As more and more consumers have turned toward online shopping as a means of acquiring goods and services, online retailers like Amazon have exploded, as is evidenced by their over $900 billion market cap. One prime example is Lululemon, who on Wednesday said that online sales this past quarter grew 35%. Brick and mortar retailer Target’s online sales were up 42%, and retail giant Walmart stated it had 37% digital growth. Dick’s Sporting Goods’ online sales were up 15%, while Best Buy’s digital commerce in the U.S. grew 14.5%.
The Consumer Discretionary Select Sector SPDR (NYSEARCA:XLY), the largest exchange-traded fund dedicated to the consumer discretionary sector, was up nearly 18% year-to-date at the start of June 11, putting it nearly 240 basis points ahead of the S&P 500.Consumer discretionary is the fourth-largest sector weight in the S&P 500. The primary reason why traditional, cap-weighted consumer cyclical ETFs like XLY are thriving this year is Amazon (NASDAQ:AMZN). That stock is up almost 24% year-to-date and is carrying many consumer cyclical funds because it is by far the largest holding in those ETFs.For example, XLY allocates 24.57% of its weight to shares of Amazon, more than double the weight assigned to the fund's second-largest component.InvestorPlace - Stock Market News, Stock Advice & Trading TipsSure, some of the best ETFs in the consumer cyclical space have large weights to Amazon. That is to be expected. On the other hand, some of the best ETFs offering exposure to this sector have surprisingly small weights to Amazon, offering investors unique and potentially rewarding approaches to consumer-related stocks. * 10 Stocks to Buy That Wall Street Expects to Soar for the Rest of 2019 Here are some of the best ETFs for exposure to the consumer discretionary to consider over the next few months. Fidelity MSCI Consumer Discretionary ETF (FDIS)Expense Ratio: 0.084%, or $8.40 annually per $10,000 investedThe Fidelity MSCI Consumer Discretionary ETF (NYSEARCA:FDIS) is the least expensive consumer discretionary fund on the market today. Adding to the case for this being one of the best ETFs for investors to consider in this sector is that Fidelity clients can trade FDIS commission-free, which adds to their cost savings.Like the aforementioned XLY, FDIS is a cap-weighted fund, so it has a massive weight to Amazon, 25.48% to be precise. FDIS is also home to Home Depot (NYSE:HD), McDonald's (NYSE:MDC), Nike (NYSE:NKE) and Disney (NYSE:DIS) -- four of the Dow Jones stocks that are up at least 10% this year.Investors considering FDIS right now should be advised that the consumer discretionary sector has a tendency to struggle in the summer months, but long-term investors that can catch a pullback in FDIS could be rewarded because consumer cyclical stocks usually bounce back in the latter stages of the third quarter and soar in the last three months of the year. Amplify International Online Retail ETF (XBUY)Expense Ratio: 0.69%The Amplify Online International Retail ETF (NYSEARCA:XBUY) debuted earlier this year as the international counterpart to the popular Amplify Online Retail ETF (NASDAQ:IBUY). Online retail and e-commerce are themes dominated by Amazon in the U.S., but these themes are global, making XBUY one of the best ETFs to consider in this space.XBUY holds 46 stocks and tracks the EQM International Ecommerce Index. That benchmark "seeks to measure the performance of equity securities issued by non-U.S. companies that derive at least 90% of their revenue from online business transactions or e-commerce platforms," according to Amplify.XBUY's holdings include traditional retailers, online travel providers and marketplace companies, such as Shopify (NYSE:SHOP). XBUY is one of the best ETFs for tactical investors seeking ex-U.S. exposure because online shopping has significant tailwinds. * 7 U.S. Stocks to Buy With Limited Trade War Exposure "Ecommerce represented a growing share of the retail market in 2018, taking a 14.3% share of total retail sales last year, up from 12.9% in 2017 and 11.6% in 2016," notes Digital Commerce 360. "More significant is that ecommerce sales represented more than half, or 51.9%, of all retail sales growth. This is the largest share of growth for purchases made online since 2008, when ecommerce accounted for 63.8% of all sales growth." ProShares Online Retail ETF (ONLN)Expense Ratio: 0.58%The ProShares Online Retail ETF (NYSEARCA:ONLN) is one of the best ETFs for investors looking for umbrella exposure to the biggest names in online retail. Case and point: ONLN allocates over 40% of its combined weight to Amazon and Alibaba (NYSE:BABA). ONLN is just 11 months old, but the fund is already displaying the potency of dedicated online retail investments as it is up nearly 23% year-to-date.While ONLN is essentially a bet on two stocks due to the largest weights assigned to Amazon and Alibaba, there is no denying the favorable fundamental data that underpins this fund, making it one of the best ETFs in this market niche."With nearly all of the constituents of the ProShares Online Retail index reporting, sales growth came in at nearly 20% and earnings growth came in at nearly 55%," according to ProShares.As ONLN's performance indicates, investors should embrace purity when it comes to online retailers."Some retail observers note the increased online presence of legacy bricks-and-mortar retailers as evidence that the online/brick and mortar bifurcation of the retail universe is becoming less relevant. However, this ignores the evidence that expanding the online businesses of legacy bricks-and-mortar players isn't benefiting their bottom lines. In the first quarter, Walmart's online sales grew 37%; however, Walmart's first quarter earnings shrank nearly 1%," according to ProShares.As of this writing, Todd Shriber did not hold a position in any of the aforementioned securities. More From InvestorPlace * 4 Top American Penny Pot Stocks (Buy Before June 21) * 7 High-Quality Cheap Stocks to Buy With $10 * 7 U.S. Stocks to Buy With Limited Trade War Exposure * 6 Growth Stocks That Could Be the Next Big Thing Compare Brokers The post 3 Consumer Discretionary ETFs That Could Heat Up This Summer appeared first on InvestorPlace.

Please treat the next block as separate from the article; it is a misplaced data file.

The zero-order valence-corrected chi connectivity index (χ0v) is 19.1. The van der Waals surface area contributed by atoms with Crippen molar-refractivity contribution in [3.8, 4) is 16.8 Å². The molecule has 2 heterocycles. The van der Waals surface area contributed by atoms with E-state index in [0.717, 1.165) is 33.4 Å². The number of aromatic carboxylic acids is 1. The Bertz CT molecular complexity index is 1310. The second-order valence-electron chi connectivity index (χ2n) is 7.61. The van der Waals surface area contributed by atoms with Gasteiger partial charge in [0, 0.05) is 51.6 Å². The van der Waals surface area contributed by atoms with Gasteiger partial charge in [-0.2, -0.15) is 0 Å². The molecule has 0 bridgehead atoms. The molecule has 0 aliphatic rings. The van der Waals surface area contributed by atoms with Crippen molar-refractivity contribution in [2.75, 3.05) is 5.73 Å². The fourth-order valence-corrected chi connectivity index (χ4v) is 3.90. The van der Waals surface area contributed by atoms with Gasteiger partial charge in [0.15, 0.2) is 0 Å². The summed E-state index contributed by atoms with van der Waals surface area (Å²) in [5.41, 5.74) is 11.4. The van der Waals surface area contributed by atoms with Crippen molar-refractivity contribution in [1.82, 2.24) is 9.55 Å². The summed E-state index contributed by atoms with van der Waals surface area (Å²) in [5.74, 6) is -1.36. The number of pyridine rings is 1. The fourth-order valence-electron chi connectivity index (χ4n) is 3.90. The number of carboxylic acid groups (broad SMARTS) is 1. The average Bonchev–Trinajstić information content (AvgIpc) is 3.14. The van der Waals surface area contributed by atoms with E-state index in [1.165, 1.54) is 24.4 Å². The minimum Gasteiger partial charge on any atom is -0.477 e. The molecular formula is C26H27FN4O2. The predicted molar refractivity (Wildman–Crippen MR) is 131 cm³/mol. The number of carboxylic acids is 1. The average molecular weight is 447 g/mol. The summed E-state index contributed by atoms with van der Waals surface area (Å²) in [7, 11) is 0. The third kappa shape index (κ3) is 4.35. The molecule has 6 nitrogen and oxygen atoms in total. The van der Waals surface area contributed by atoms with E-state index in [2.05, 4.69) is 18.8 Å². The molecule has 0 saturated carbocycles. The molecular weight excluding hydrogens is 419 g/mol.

This year, the ProShares Online Retail ETF (NYSEArca: ONLN) is up more than 24%, meaning the dedicated online retail ETF is beating the largest traditional retail ETF by a 12-to-1 margin. Shopping and ...
"Thematic or trend investing, as some people are terming it, is really a fascinating area in the ETF world for new product development," Kieran Kirwan, Director, Investment Strategy Proshares, said at the Morningstar Investment Conference.